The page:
Dead on Arrival
One of the key items on the Republican agenda for a decade or more has been the union busting, right-to-work proposition which had Sununu’s backing after Democratic governors threatened to veto bills, which was enough to kill it in the House.
With many more Democrats in the House and Senate, right-to-work has absolutely no chance of being approved in the 2019 session, but against those odds several representatives want bills that would forbid unions from charging non-union members the cost of negotiating and administering collective bargaining agreements with employers.
One GOP priority currently in place is the systematic reduction in the rates of the business profits and business enterprise taxes.
Supporters argued the reductions would make New Hampshire more competitive with surrounding states in attracting business to the state or to expand here.
However, the reduced rates have come without many Democratic votes over the last few sessions, and several bills would eliminate the reductions and return the rates to their old levels.
Still several representatives introduced bills to continue the downward trend for the business tax rates.
Rep. Kenneth Weyler, R-Kingston, requested a bill to continue reducing the rates and end the business taxes in five years.
Deadly force was controversial when approved by the 2011-2012 legislature, which override former Gov. John Lynch’s veto, which was strongly backed by law enforcement.
Democrats have never been big supporters of deadly force legislation, but several bills have been introduced to expand the state’s law.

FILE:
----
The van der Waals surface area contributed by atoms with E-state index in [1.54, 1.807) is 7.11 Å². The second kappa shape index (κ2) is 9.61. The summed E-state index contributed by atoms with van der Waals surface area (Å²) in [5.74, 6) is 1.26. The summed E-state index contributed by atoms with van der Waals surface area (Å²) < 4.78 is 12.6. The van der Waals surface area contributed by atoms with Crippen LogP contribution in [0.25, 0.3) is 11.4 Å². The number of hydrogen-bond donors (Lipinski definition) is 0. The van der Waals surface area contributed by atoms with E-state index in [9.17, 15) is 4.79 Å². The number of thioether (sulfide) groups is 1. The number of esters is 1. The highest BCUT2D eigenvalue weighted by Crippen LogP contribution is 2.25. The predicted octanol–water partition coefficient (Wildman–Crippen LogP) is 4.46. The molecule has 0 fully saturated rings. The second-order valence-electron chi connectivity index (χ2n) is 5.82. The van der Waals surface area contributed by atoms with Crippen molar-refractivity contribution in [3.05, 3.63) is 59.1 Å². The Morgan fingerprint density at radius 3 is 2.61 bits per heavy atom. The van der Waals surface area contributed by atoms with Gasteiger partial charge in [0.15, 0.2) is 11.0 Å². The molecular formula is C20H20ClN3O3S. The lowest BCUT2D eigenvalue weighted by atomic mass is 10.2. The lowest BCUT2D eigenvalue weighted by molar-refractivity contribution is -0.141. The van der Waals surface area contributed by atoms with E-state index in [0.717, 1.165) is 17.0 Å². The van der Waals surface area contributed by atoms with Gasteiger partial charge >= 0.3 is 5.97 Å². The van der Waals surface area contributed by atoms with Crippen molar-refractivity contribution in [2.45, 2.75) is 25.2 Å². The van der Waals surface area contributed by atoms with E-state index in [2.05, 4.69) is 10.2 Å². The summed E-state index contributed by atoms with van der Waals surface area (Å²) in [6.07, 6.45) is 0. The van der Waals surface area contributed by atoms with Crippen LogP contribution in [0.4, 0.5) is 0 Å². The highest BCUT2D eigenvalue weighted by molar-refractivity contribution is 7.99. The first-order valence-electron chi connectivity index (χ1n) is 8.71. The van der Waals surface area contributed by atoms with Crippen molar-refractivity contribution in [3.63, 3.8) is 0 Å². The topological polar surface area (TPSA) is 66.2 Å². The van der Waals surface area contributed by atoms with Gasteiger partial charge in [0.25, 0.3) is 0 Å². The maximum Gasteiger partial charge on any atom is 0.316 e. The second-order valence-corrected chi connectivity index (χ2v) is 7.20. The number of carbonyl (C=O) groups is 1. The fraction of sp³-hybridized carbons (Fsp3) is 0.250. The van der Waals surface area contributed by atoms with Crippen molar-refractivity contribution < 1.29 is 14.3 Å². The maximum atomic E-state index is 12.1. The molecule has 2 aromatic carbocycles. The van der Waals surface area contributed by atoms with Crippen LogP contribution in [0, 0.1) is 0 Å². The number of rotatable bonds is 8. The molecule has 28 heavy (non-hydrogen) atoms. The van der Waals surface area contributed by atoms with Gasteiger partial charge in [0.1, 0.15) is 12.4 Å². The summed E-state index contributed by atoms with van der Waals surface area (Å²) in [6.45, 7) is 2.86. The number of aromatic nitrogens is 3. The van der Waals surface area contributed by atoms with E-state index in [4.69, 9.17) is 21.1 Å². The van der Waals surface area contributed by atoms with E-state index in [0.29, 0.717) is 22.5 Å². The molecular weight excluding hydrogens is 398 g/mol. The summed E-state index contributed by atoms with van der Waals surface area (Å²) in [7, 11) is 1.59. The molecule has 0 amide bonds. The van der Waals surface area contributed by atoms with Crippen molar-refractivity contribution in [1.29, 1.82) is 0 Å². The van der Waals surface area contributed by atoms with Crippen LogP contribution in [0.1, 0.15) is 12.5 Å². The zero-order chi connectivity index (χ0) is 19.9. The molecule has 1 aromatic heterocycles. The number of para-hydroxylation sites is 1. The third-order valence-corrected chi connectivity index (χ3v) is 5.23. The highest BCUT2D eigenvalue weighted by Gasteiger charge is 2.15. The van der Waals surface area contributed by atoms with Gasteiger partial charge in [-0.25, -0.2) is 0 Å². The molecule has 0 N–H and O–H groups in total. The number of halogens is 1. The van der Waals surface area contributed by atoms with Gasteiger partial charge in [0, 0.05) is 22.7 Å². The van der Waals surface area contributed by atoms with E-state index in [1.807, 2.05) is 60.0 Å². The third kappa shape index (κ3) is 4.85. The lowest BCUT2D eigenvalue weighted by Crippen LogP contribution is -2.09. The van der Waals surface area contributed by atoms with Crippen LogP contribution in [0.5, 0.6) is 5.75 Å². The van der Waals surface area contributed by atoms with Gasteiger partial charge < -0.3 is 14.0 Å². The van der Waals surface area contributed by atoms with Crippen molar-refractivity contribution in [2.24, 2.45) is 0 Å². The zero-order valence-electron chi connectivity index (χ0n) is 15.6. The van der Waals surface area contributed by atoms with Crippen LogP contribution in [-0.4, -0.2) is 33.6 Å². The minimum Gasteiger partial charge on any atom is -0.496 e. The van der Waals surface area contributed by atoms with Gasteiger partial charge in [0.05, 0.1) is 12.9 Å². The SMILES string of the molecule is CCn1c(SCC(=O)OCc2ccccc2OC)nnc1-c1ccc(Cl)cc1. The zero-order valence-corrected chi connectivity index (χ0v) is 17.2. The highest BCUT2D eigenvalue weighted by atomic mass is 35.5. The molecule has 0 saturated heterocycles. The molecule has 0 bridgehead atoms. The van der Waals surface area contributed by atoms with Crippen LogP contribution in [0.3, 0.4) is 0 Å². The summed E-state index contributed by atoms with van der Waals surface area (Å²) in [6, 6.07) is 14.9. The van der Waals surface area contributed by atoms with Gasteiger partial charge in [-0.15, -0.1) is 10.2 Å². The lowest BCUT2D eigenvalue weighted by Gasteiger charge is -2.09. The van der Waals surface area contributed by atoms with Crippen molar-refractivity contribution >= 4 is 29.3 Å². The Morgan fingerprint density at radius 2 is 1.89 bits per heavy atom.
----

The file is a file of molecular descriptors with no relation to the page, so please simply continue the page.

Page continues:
Fewer issues drew more attention the past two-year session than changes to the state’s voting requirements which supporters — Republicans — said were needed to combat voter fraud, and opponents — Democrats — called voter suppression.
Consequently, many bill requests have to do with reversing the changes and fine tuning other aspects of the state’s voting system.
The law about to go into effect this year marries residency and voting, which have been tied in the past but constitutional issues arose.
However, the Supreme Court this year gave lawmakers the green light and to legally vote you have to either have lived in New Hampshire for a while or be able to show you intend to remain here in the future by registering your vehicle and obtaining a driver’s license here.
The case has yet to make its way through the court system.
The state’s Medicaid expansion program was extended for another five years, but contained a controversial work requirement, which was instituted two years ago, but the Obama administration nixed it.
The Trump administration approved the program which also moves the newly eligible population into the current traditional Medicaid managed care program and off private insurance.
Several bill requests seek to end the work and other requirements added over the last few legislative sessions in order to secure the votes needed to keep the program — established under the Affordable Care Act — in place.
The program has served between 50,000 and 60,000 low-income, working adults annually since its inception in 2014 and is a key component in the state’s efforts to end the opioid epidemic that claims about one life a day.
Distant Dome by veteran journalist Garry Rayno is published collaboratively by ManchesterInkLink and InDepthNH.org. Rayno’s column explores a broader perspective on the State House and state happenings. Over his three-decade career, Rayno covered the NH State House for the New Hampshire Union Leader and Foster’s Daily Democrat. During his career, his coverage spanned the news spectrum, from local planning, school and select boards, to national issues such as electric industry deregulation and Presidential primaries. Rayno lives with his wife Carolyn in New London. Reach him at email@example.com